Eco-Score – Greener food choices at your fingertips
If you are anything like us, you put great effort into searching for alternatives to your favorite soya sauce or chocolate spread. And when you do find one to your liking, it’s only normal to ensure it is, in fact, greener. With the Open Food Facts app, you can find out whether or not the product is good for the planet by simply scanning its bar code.
The app, available on Android and iOS, gives a single environmental score to each scanned product. It couples ratings spanning from A to E with a green-to-red color gradient for quick and easy recognition. But details on each of the 15 Life Cycle Assessment (LCA) indicators it's based on are just one click away. Impact on climate, waterways, and land is measured at all stages, from production to consumption. To compensate for criteria missing from the LCA framework, Eco-Score also :
- adds a bonus for official certifications (organic, fairtrade, MSC, etc.), local raw produce, and strict national environmental policies.
- subtracts a penalty for ingredients threatening biodiversity and ecosystems, non-recycled or non-recyclable packaging, and overpacked products.
Harnessing the power of crowdsourcing
The end product is freely accessible to all. Not only that, but consumers can also take the helm and enter data directly into the app or the website, where it’s possible to search, filter, and compare products by category. The crowdsourcing even goes a step further. Producers are encouraged to submit information too. This time via a dedicated platform. All entries are then manually verified by tens of thousands of volunteers.
Eco-score was launched by Open Food Facts in January 2021, with the support of ten partners, including recipe app Yuka and e-shop la Fourche. A little over a year later, it already features 750 000 products. Co-founders Stéphane Gigandet and Pierre Slamich and their team of four are adding more indicators to the score and finetuning the algorithm for a re-launch in 2023.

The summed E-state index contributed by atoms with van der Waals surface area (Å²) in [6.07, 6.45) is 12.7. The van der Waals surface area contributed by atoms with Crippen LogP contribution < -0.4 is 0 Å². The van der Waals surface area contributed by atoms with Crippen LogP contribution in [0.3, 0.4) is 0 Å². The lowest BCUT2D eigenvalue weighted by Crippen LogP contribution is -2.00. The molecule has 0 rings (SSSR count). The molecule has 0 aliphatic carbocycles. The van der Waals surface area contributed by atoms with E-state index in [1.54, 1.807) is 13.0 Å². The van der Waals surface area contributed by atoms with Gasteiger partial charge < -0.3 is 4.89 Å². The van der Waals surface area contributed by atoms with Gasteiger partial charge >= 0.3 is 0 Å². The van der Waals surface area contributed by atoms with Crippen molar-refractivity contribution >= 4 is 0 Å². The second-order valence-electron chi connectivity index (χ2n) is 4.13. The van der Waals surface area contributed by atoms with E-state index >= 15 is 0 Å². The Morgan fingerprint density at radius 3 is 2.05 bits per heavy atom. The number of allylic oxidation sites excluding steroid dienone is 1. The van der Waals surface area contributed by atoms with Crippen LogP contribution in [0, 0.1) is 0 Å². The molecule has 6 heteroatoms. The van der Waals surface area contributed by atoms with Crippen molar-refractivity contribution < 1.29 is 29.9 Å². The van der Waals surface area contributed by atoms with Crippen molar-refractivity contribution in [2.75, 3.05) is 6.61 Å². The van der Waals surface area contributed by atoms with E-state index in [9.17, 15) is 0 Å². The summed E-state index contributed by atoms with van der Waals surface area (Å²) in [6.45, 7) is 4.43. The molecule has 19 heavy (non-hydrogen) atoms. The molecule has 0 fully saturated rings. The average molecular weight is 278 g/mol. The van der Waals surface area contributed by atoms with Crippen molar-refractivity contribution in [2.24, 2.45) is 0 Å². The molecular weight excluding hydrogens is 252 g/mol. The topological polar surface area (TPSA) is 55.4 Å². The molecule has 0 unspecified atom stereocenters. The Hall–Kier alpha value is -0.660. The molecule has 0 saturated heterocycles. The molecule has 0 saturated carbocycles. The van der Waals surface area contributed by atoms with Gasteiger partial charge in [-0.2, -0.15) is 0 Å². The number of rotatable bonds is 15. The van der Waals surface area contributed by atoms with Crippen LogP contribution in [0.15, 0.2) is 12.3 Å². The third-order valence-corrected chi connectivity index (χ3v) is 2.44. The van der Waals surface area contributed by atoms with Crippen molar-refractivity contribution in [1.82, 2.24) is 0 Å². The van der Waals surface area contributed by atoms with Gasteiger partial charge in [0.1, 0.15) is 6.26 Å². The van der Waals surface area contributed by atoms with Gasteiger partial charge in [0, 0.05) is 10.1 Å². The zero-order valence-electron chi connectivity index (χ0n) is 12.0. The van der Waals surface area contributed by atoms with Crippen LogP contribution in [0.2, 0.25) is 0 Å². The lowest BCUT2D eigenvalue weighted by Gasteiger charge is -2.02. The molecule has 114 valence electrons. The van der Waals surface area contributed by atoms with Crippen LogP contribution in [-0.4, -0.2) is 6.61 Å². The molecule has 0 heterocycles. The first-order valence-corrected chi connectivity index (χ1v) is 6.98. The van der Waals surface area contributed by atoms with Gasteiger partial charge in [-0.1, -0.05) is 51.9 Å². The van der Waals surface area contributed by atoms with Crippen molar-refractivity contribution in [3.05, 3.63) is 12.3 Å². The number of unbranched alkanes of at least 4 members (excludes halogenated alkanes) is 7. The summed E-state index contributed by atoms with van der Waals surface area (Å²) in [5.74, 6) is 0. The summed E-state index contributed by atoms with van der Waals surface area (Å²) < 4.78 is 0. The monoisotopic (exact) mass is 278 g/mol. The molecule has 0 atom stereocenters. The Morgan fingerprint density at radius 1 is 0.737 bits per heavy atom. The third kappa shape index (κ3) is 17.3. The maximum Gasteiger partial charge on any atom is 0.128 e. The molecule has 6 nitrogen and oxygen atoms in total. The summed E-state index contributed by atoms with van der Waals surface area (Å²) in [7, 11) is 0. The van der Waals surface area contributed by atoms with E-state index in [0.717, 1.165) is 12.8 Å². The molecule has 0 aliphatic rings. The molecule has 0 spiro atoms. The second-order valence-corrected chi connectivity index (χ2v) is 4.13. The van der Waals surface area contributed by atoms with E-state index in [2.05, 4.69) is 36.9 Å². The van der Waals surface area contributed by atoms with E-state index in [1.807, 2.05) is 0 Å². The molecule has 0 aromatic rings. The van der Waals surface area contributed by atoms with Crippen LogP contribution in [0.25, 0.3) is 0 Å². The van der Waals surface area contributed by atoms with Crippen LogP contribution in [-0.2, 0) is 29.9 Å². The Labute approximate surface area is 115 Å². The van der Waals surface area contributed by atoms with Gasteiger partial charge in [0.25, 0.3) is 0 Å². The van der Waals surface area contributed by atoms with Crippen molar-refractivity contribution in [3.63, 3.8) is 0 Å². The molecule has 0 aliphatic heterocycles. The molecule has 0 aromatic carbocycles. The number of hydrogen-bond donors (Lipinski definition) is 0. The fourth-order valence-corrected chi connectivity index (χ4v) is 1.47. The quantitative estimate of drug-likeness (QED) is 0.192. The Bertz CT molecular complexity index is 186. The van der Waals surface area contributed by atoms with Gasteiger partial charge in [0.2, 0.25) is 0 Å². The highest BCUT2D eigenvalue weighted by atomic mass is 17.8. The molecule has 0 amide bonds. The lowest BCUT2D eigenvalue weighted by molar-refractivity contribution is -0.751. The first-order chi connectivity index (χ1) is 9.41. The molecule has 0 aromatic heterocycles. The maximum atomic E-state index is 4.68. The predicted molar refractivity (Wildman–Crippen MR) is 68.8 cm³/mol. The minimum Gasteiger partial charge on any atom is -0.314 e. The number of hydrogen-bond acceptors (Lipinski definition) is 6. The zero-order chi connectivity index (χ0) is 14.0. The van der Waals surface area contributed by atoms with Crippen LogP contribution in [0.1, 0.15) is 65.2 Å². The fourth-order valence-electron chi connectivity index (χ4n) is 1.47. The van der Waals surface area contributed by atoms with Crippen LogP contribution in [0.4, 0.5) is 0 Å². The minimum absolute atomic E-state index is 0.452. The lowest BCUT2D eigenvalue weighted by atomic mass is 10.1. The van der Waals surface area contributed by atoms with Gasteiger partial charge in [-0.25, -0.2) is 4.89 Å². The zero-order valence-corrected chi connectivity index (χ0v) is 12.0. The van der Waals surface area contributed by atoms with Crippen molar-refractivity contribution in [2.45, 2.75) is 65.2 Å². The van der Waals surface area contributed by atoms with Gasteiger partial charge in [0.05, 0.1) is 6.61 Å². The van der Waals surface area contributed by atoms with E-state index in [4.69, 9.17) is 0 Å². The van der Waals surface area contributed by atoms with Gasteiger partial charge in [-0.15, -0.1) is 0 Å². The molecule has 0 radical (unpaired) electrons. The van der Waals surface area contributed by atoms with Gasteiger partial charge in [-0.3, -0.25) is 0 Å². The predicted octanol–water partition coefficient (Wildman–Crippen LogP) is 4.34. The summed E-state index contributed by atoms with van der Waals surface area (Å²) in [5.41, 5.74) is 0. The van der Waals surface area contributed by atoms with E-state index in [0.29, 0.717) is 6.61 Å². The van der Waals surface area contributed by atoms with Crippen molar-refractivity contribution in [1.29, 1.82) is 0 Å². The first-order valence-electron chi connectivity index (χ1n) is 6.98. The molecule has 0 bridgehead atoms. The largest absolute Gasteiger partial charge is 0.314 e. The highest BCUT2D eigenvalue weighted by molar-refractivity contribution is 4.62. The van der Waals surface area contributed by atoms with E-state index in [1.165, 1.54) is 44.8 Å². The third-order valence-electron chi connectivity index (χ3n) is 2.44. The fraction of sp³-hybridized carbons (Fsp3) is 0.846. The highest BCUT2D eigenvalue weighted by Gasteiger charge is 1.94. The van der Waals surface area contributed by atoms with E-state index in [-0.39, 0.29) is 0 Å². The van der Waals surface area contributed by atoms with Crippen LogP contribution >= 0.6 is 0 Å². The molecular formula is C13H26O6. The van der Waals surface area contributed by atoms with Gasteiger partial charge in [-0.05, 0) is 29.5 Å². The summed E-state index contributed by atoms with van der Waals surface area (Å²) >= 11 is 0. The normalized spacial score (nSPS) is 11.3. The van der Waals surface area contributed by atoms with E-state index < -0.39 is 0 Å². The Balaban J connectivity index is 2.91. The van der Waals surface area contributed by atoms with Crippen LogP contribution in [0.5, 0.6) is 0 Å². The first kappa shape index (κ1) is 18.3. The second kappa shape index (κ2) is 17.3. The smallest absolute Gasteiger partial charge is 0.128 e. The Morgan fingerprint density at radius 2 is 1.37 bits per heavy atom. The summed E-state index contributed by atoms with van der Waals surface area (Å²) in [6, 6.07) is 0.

Hacking the food systems, one scan at a time
The non-profit organization founded in 2012 aims to unleash consumers’ power to shape market offerings. The ambition is to prompt a healthy sustainability competition among manufacturers, spurring them to reduce the environmental footprint of their products. And this isn’t their first rodeo.
In 2014, the team already launched Nutri-score on their website. The move kicked off the spread of the rating system invented by Prof. Hercberg and encouraged many producers to improve the nutritional value of their products for a better score. France, Belgium, Germany, Spain, and Switzerland went on to adopt it as their official but voluntary front-of-package label. As the European Commission is to decide on a mandatory food label system by 2023, nearly 300 scientists and associations support the Nutri-score. One can only hope that transparency on the environmental impact of food gains similar traction.
But there is one major difference between the two scores. All information needed to boil down data into an overall Nutri-Score was already buried in the fine print of packages. It’s an entirely different ball game for Eco-Score. Although Open Food Facts can retrieve part of it from Agribalyse - the French national database for food products, it still needs to source the missing information from other stakeholders, producers included.
But the Wikipedia of food can leverage the 100+ applications currently using their API, the nearly 2 300 000 indexed products worldwide, and the 15 million unique users as springboards for the deployment of Eco-Score. It's the world's biggest food database. And scale is crucial for consumer adoption, according to Founder Stéphane. Reputation may help too. Belgian supermarket Colruyt, French Carrefour, and others in 6 more European countries have already added the guide to their e-shops.
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